V. CONCLUSION

Based upon the foregoing reasons, Beeman‟s various motions to dismiss the complaint will be denied. Beeman‟s motion to dismiss the United States‟ partial motion for summary judgment will also be denied. The motion of the United States for summary judgment as to Count I of the complaint will be granted. Beeman‟s motion to set aside the Clerk‟s entry of default as against Defendants Fifth Third and Autumn Frost will be denied. With respect to the United States‟ second motion for summary judgment, the Court will defer its ruling for a period of twenty (20) days, during which time Defendants Fifth Third and Autumn Frost must secure counsel if they intend to defend the instant litigation. In addition, Defendants Fifth Third, Autumn Frost and Howard Beeman will be directed to show cause, within the next twenty (20) days, why judgment should not be entered in favor of the United States relative to Counts II and III of the complaint. Finally, the United States‟ motion to dismiss Beeman‟s counterclaims will be granted.

An appropriate order follows.

IN THE UNITED STATES DISTRICT COURT FOR THE WESTERN DISTRICT OF PENNSYLVANIA

UNITED STATES OF AMERICA, Plaintiff, v. EBERT G. BEEMAN, et al., Defendants.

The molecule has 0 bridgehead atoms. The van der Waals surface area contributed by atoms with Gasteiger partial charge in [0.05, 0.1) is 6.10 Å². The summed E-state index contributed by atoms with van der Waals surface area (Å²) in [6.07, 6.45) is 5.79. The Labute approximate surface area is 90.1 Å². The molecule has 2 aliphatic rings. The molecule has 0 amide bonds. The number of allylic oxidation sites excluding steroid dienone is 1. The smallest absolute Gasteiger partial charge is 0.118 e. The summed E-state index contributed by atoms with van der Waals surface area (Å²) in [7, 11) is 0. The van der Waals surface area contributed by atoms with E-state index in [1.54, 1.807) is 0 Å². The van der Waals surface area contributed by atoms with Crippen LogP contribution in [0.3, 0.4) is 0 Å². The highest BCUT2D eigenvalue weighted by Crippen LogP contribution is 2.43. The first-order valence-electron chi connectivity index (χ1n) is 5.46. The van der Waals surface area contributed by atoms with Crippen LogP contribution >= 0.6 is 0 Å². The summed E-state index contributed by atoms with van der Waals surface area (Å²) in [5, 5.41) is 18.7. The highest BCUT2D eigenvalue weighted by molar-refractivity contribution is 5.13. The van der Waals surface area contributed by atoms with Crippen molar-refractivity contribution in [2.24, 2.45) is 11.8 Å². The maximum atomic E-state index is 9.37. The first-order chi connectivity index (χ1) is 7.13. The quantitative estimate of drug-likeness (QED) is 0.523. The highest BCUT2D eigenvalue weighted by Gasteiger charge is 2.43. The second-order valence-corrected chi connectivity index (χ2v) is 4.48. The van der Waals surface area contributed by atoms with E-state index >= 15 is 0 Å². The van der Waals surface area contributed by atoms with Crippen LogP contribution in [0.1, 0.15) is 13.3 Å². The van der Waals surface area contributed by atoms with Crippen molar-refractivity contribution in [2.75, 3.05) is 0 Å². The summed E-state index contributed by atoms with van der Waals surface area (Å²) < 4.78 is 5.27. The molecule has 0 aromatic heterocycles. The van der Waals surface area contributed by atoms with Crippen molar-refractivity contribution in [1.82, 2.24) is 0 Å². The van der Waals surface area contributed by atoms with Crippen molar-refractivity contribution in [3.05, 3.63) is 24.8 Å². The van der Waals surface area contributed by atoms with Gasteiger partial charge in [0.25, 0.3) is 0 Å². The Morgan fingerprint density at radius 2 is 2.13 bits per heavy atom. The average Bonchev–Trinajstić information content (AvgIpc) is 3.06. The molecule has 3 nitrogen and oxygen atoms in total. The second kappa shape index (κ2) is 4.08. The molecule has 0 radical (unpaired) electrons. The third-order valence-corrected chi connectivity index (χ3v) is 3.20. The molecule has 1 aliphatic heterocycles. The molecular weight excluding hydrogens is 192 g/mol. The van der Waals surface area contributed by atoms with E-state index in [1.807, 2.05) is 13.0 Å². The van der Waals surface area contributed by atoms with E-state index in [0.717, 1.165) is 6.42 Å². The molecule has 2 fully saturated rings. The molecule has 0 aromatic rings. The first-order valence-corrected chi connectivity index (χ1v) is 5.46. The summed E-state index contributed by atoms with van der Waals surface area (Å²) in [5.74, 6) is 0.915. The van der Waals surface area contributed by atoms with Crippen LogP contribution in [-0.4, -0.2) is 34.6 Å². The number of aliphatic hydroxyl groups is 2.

Case No. 1:10-cv-237-SJM

ORDER AND NOW, to wit, this 30th day of June, 2011, for the reasons set forth in the accompanying Memorandum Opinion,

IT IS ORDERED that the Motions to Dismiss the complaint filed by Defendant Ebert G. Beeman on the basis of lack of subject matter jurisdiction [8], improper venue [9], and failure to state a legitimate claim [10] shall be, and hereby are, DENIED with prejudice.

IT IS FURTHER ORDERED that Defendant Beeman‟s Motion to Dismiss the United States‟ Motion for Partial Summary Judgment [32] shall be, and hereby is, DENIED with prejudice.

IT IS FURTHER ORDERED that the Motion for Partial Summary Judgment as to Count I of the complaint [12] filed on behalf of the United States shall be, and hereby is, GRANTED and a separate order of judgment shall be entered forthwith relative to that count.

IT IS FURTHER ORDERED that the United States‟ Motion to Dismiss Ebert Beeman‟s Counterclaims [26] shall be, and hereby is, GRANTED.

IT IS FURTHER ORDERED that the Motion to Set Aside Clerk‟s Entry of Default [27] filed by Defendant Ebert G. Beeman shall be, and hereby is, DENIED with prejudice.

IT IS FURTHER ORDERED that the Court will DEFER ruling on the United States‟ Second Motion for Summary Judgment [29] for a period of twenty (20) days, or until July 20, 2011, during which time Defendants Fifth Third Financial, LLC and Autumn Frost, LLC shall secure legal counsel if it be their intention to defend this litigation. IT IS FURTHER ORDERED that Defendants Fifth Third Financial, LLC, Autumn Frost, LLC and Howard Beeman show cause, on or before July 20, 2011, why the government‟s request for judgment relative to Counts II and III should not be granted. Failure to show cause as directed herein will be construed by this Court as an indication that said Defendant has no interest in defending this litigation.

SEAN J. McLAUGHLIN United States District Judge

cm: All parties of record.